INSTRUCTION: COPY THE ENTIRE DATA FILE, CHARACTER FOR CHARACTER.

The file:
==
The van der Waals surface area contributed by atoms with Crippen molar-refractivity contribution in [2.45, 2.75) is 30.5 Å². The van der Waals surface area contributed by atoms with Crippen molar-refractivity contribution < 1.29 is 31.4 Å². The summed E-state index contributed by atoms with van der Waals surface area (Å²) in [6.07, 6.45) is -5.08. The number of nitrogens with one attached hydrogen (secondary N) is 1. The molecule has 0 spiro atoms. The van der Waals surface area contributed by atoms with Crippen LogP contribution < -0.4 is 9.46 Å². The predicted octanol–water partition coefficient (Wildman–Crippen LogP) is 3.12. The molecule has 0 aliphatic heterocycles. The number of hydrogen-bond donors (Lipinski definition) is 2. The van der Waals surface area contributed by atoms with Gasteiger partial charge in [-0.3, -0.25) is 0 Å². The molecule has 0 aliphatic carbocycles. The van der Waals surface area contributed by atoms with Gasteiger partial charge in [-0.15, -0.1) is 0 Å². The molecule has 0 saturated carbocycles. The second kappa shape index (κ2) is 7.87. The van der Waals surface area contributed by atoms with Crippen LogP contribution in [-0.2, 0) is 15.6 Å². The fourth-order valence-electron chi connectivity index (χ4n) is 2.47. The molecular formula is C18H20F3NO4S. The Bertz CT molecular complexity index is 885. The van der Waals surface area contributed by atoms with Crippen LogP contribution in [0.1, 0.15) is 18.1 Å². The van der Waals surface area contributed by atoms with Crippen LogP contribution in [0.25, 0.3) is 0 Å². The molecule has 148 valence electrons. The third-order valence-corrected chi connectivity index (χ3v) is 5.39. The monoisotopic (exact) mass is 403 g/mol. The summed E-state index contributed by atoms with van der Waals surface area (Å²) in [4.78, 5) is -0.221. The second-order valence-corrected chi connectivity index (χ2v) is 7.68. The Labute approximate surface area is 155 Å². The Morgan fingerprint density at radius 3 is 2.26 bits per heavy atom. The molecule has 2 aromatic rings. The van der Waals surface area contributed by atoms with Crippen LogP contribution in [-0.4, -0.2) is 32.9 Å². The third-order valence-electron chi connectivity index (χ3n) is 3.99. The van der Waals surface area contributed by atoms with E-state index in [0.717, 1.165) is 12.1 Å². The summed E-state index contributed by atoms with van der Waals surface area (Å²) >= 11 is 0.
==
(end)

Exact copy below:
The van der Waals surface area contributed by atoms with Crippen molar-refractivity contribution in [2.45, 2.75) is 30.5 Å². The van der Waals surface area contributed by atoms with Crippen molar-refractivity contribution < 1.29 is 31.4 Å². The summed E-state index contributed by atoms with van der Waals surface area (Å²) in [6.07, 6.45) is -5.08. The number of nitrogens with one attached hydrogen (secondary N) is 1. The molecule has 0 spiro atoms. The van der Waals surface area contributed by atoms with Crippen LogP contribution < -0.4 is 9.46 Å². The predicted octanol–water partition coefficient (Wildman–Crippen LogP) is 3.12. The molecule has 0 aliphatic heterocycles. The number of hydrogen-bond donors (Lipinski definition) is 2. The van der Waals surface area contributed by atoms with Gasteiger partial charge in [-0.3, -0.25) is 0 Å². The molecule has 0 aliphatic carbocycles. The van der Waals surface area contributed by atoms with Gasteiger partial charge in [-0.15, -0.1) is 0 Å². The molecule has 0 saturated carbocycles. The second kappa shape index (κ2) is 7.87. The van der Waals surface area contributed by atoms with Crippen LogP contribution in [-0.2, 0) is 15.6 Å². The fourth-order valence-electron chi connectivity index (χ4n) is 2.47. The molecular formula is C18H20F3NO4S. The Bertz CT molecular complexity index is 885. The van der Waals surface area contributed by atoms with Crippen LogP contribution in [0.1, 0.15) is 18.1 Å². The van der Waals surface area contributed by atoms with Crippen LogP contribution in [0.25, 0.3) is 0 Å². The molecule has 148 valence electrons. The third-order valence-corrected chi connectivity index (χ3v) is 5.39. The monoisotopic (exact) mass is 403 g/mol. The summed E-state index contributed by atoms with van der Waals surface area (Å²) in [4.78, 5) is -0.221. The second-order valence-corrected chi connectivity index (χ2v) is 7.68. The Labute approximate surface area is 155 Å². The Morgan fingerprint density at radius 3 is 2.26 bits per heavy atom. The molecule has 2 aromatic rings. The van der Waals surface area contributed by atoms with Crippen LogP contribution in [-0.4, -0.2) is 32.9 Å². The third-order valence-electron chi connectivity index (χ3n) is 3.99. The van der Waals surface area contributed by atoms with E-state index in [0.717, 1.165) is 12.1 Å². The summed E-state index contributed by atoms with van der Waals surface area (Å²) >= 11 is 0.